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Iran’s nuclear deal may end up fading EU’s political clout

May 30,2018 - Last updated at May 30,2018

Time is running out for the EU to salvage the Iran nuclear deal following this month’s decision by US President Donald Trump to unilaterally pull his country out of the 2015 agreement. The foreign ministers of France, Britain, Germany and the EU have been holding talks with their Iranian counterpart, Javad Zarif, to find ways to go around a major hurdle to the survival of the deal, sweeping US economic sanctions. European companies, already tense and hesitant to invest in Iran even before Trump’s decision, cannot afford to fall victim to US sanctions. And without European economic assurances, Tehran will have no incentive to stick to its side of the bargain.

Since Trump took office in one of the most controversial presidential elections in recent US history, the rift between America and its European allies has been widening. The maverick US president, whose populist rhetoric during and after the campaign has mobilised millions of mainly disenchanted white voters, has presented unconventional positions on free trade, climate change, NATO, Russia, the Palestine question and now Iran. On almost all of these issues, he has held a starkly dissimilar stand than that of the EU and most European countries.

But his position on the Iran deal, negotiated painstakingly over several years with Barack Obama administration taking the lead and making it its primary foreign policy goal, is now proving to be the biggest challenge to the decades’ old trans-Atlantic alliance. The two sides have little in common on the benefits of keeping the deal intact. Last minute attempts to influence the US position, especially during French President Manuel Macron’s visit to the White House last month, have failed. Trump not only exited the agreement but his newly appointed Secretary of State Mike Pompeo outlined 12 conditions last week for the US to enter a new deal; one that limits Iran’s ballistic missile programme and rolls back its regional ambitions, including its presence in Syria and Iraq and its backing of Houthi rebels in Yemen, not to mention its support of Hizbollah and other militant groups.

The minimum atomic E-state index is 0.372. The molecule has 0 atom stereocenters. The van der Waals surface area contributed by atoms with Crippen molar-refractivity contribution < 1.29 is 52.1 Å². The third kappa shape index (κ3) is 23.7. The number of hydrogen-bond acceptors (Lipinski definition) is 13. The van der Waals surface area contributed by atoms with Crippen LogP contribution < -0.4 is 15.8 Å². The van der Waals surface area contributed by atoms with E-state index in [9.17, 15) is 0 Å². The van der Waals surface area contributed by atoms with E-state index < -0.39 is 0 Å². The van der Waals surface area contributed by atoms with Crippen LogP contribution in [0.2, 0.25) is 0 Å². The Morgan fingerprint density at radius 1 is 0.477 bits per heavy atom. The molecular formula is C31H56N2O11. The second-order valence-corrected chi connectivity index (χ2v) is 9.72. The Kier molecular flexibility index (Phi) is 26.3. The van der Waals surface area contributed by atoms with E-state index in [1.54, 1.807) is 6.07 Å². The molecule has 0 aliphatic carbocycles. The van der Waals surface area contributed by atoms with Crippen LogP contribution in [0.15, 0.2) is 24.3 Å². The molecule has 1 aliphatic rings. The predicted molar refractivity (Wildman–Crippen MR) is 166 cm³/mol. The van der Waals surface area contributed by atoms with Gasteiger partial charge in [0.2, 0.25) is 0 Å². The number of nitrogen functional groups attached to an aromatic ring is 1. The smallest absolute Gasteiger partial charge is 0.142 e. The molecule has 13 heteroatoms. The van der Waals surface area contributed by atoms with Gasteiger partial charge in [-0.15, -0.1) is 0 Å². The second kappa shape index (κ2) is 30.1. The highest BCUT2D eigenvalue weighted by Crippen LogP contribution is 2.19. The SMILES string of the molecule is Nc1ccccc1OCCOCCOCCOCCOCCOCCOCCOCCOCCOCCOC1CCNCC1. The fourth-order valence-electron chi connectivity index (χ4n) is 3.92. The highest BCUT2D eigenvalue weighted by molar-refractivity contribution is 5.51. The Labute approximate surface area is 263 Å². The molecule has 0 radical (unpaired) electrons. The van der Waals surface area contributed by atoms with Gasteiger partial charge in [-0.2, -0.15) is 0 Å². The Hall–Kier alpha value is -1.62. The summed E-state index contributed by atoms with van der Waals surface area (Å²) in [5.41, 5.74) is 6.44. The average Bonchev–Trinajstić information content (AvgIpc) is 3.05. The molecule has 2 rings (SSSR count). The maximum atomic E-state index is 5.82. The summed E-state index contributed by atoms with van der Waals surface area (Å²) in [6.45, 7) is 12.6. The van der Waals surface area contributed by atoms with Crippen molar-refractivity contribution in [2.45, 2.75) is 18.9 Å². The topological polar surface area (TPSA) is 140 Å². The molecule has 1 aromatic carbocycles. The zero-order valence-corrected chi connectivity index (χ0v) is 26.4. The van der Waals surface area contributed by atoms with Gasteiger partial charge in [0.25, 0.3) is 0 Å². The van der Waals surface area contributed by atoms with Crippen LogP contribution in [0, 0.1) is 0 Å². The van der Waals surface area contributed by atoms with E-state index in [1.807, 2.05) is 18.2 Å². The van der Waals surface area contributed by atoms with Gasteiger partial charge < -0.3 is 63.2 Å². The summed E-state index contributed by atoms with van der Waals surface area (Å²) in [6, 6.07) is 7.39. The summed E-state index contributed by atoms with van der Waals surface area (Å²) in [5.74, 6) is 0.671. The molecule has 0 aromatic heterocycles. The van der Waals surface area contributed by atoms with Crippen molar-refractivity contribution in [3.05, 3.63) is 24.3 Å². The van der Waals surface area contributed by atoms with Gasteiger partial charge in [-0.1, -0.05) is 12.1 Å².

Pompeo promised to “apply unprecedented financial pressure on the Iranian regime; the strongest sanctions in history”. As expected, these conditions were rejected by Tehran, raising questions on whether the US ultimate goal was regime change and not to negotiate a new deal.

The hardline US position has put unprecedented pressure on the Europeans and the Iranians. It is unlikely that the EU’s attempt to update its anti-sanctions laws and introduce new mechanisms to allow direct financial transfers from the European Central Bank to its opposite in Tehran will work. In an interconnected economic environment multinational companies rely heavily on US made components and technologies.

The EU is considering a series of measures, which include banning EU-based firms from complying with the revived US sanctions, but for that to happen it needs the unanimous support of the union’s 28 members. That looks difficult to achieve, but even if the deal is saved, for now, its benefits to Iran will be short lived.

Regardless of how the Iranian regime will react and what repercussions its attitude will have on the region, the US-EU rift is now a reality. President of the European Council Donald Tusk has warned last week that the US is a bad friend, who acts with “capricious assertiveness”. He told reporters that Europe had to be prepared to go it alone, that the US was an unreliable ally and that “looking at the latest decisions of President Trump, someone could even think: with friends like that, who needs enemies?”

Of course, Europe cannot afford to lose US patronage and protection. Last week, Macron told Russian President Vladimir Putin that Europe remains committed to its security and defence alliance with the United States despite recent disagreements over trade, the Iran nuclear deal, and other issues. The Iran deal may result in internal fractures within an already stressed EU. Last week, Poland’s Foreign Minister Jacek Czaputowicz underlined growing differences within the EU over the issue. He said that “during discussions, we will emphasise the need to consider the motives of the United States and a greater empathy towards them”.

EU’s potential failure in saving the Iran deal will result not only in further internal divisions, but may limit its independence from the US, thus weakening the union’s political standing in the world and the region. It may prove further that while the EU is an economic giant, it remains a political dwarf on the world stage. That has been evident in Europe’s historical inability to influence the US position on the Palestinian issue.

One thing that Trump’s unilateral foreign policy tendencies will underline momentarily: The EU needs the US more and its attempt to chart an independent course is unlikely to succeed in the near future.


Osama Al Sharif is a journalist and political commentator based in Amman

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